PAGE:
This is a game that I have been sort of surprised by after a few plays, because when we first played it, it seemed sort of straightforward and dry a little bit. But as we’ve played it a few times now, we’ve seen different strategies kind of come through and win. So that’s a really, really good sign. So, you know, one game we had one guy just basically sit on his bones and just really sort of kind of play a little bit of sly and kinda under the radar, and at the end of the game it was like – oh look I have enough inventions and I have like, 10 bones – which is a lot – and then just steal the game away from us. And then you’ll see other people with a strategy where it’s like okay I’ve got this special invention that’s gonna combo up nicely I’ll be able to hunt, I don’t need to worry about food ever and I can slowly kind of build up bones as people are fighting over the conch to get a really key caveman maybe that has a lot of inventing or they’re really trying to get a nice invention so they’re gonna spend a lot of bones that way.
So it’s pretty cool! I mean, there’s a lot of sort of subtlety to it, and I really didn’t expect it to be as strategic it is. It’s still a light game, but there’s a lot to it. And there’s a ton of inventions you can really play around with. And getting a guy with exploring can be key because you can grab those caves quickly. And really fighting for turn order, there’s not a lot of caves – because you really need to get at least one cave to get enough inventing to get the fire invention because there’s also not a whole ton of guys with the inventing capability, so you need to soft of divesify your tribe a little bit and fill it out with hunters so you can keep them fed because that food will deplete.
It’s a light game, but it also can be a little bit brutal for a light game, and I don’t mean that in a negative way, and I don’t really think it will turn people off. I think it will engage different groups at different levels. Because it’s very straightforward and very simple, but you can make mistakes and really kind of hose yourself up, but it doesn’t play very long.
I really found this very enjoyable, and definitely going to keep this one around and really have fun exploring with this one. And again, the components are just above and beyond what you would kind of expect I think for a game of this sort of caliber or stature or whatever. And I really like the art on the cards and you can just tell – you know when people put a lot of work into something, you can tell. And this one, there was a lot of work put in. I think it’s very, very balanced in a lot of ways gameplay-wise, so definitely check this one out. I would recommend that people get into this. And you know, all of the components and stuff really kind of bring you into the theme and this world that’s been created. It’s not a realistic thing with cavemen hunting dinosaurs, but the art isn’t really realistic, either, it’s got that claymation aspect to it, but it’s very well-crafted.
From the Blog
Friend and playtester Mark Salzwedel wrote that he was surprised to have learned that a particular rule was dropped from the final design: something I called the “Double Hunt Rule”.
The Double Hunt Rule was that if your Tribe’s Hunting score was at least twice that required to hunt a Beast, then you would not need to draw for casualties. The idea being that if your hunting prowess as a Tribe increases to a certain point, you no longer have to worry about the little critters.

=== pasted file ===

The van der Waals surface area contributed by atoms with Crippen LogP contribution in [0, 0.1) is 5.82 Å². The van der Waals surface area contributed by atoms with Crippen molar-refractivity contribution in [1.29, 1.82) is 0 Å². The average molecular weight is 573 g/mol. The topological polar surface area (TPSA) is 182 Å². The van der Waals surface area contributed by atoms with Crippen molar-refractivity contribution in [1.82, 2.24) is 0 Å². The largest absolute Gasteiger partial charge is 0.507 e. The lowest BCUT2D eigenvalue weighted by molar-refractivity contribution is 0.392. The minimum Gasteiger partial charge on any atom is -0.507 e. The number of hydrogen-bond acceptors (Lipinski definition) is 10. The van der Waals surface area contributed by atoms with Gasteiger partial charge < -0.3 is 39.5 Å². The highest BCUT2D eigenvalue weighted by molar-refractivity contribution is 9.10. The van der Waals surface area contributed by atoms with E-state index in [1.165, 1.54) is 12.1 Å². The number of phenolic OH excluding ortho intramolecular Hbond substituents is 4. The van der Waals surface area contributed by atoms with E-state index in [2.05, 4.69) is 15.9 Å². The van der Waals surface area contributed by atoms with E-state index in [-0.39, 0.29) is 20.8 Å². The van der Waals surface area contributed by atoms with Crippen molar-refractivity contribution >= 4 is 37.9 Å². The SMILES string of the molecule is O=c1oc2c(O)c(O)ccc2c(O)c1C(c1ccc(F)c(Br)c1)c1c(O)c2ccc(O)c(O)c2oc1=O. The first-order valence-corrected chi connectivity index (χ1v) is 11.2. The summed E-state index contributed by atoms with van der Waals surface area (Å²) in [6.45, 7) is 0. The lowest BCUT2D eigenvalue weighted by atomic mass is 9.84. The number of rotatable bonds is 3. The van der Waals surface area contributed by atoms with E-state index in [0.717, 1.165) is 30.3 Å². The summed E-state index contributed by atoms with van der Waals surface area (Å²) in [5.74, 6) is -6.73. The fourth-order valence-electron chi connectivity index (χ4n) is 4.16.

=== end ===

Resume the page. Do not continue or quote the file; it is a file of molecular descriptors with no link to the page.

This is the sort of rule that was hard to let go of. It made sense from a certain point of view. But ultimately I chose to drop it.
One reason I chose to drop that rule is because I truly think that the number of actual plays it will affect in any given game should be quite small. I think that if a player is making optimal decisions, he should not be hunting very much later in the game. But more importantly, I never wanted hunting to feel safe under base conditions. Without a technological advantage of some kind (e.g. the Bow and Arrow), the gaining of teeth has to come with the potential loss of Cavemen.
Lastly, it was one less rule on the page. Cavemen didn’t feel ready to call done until I had removed as many rules from it as I could.
The game itself is light on rules (easy to catch on) but provides a pretty unique strategy. I say unique, because you can delve up all the strategy in the world on loading up your invention score or upgrading your tribe. But if you can’t obtain the Conch shell when you need to, all is for naught. Caveman: Quest for Fire is quite a balancing act, and you’ll find yourself basing your strategy around your opponents tribe and resources as much as your own. Because of this, I find a 2 player game to be the tightest of the bunch, though 3-5 plays just as well. There’s just a bit more going on all at once in a 3-5 player game, with having to keep everyone else in check.
The tableau racing element is something fans of Race for the Galaxy should enjoy. It’s intriguing that Teeth are the hardest resource to come by, yet is what’s needed to control the Conch. And controlling the Conch shell is powerful (gives player’s an extra action), but can cost larger tribes a ton of Food. You can load up on Thinkers to gain enough Invention Points to invent Fire, but you’ll need additional Caves to support them. And unless you have tons of Teeth to obtain Caves with, you’ll need Explorers, which also costs quite a bit of Food. Which leads up to the best way to gain Food….Hunters. All in all, the game is quite balanced in its approach. While Caveman: the Quest for Fire combines a card drafting mechanic with a tableau racing element, it’s the victory condition surrounding the ownership of the Conch shell and the strategy revolved around the timing of obtaining it, that makes this game quite unique.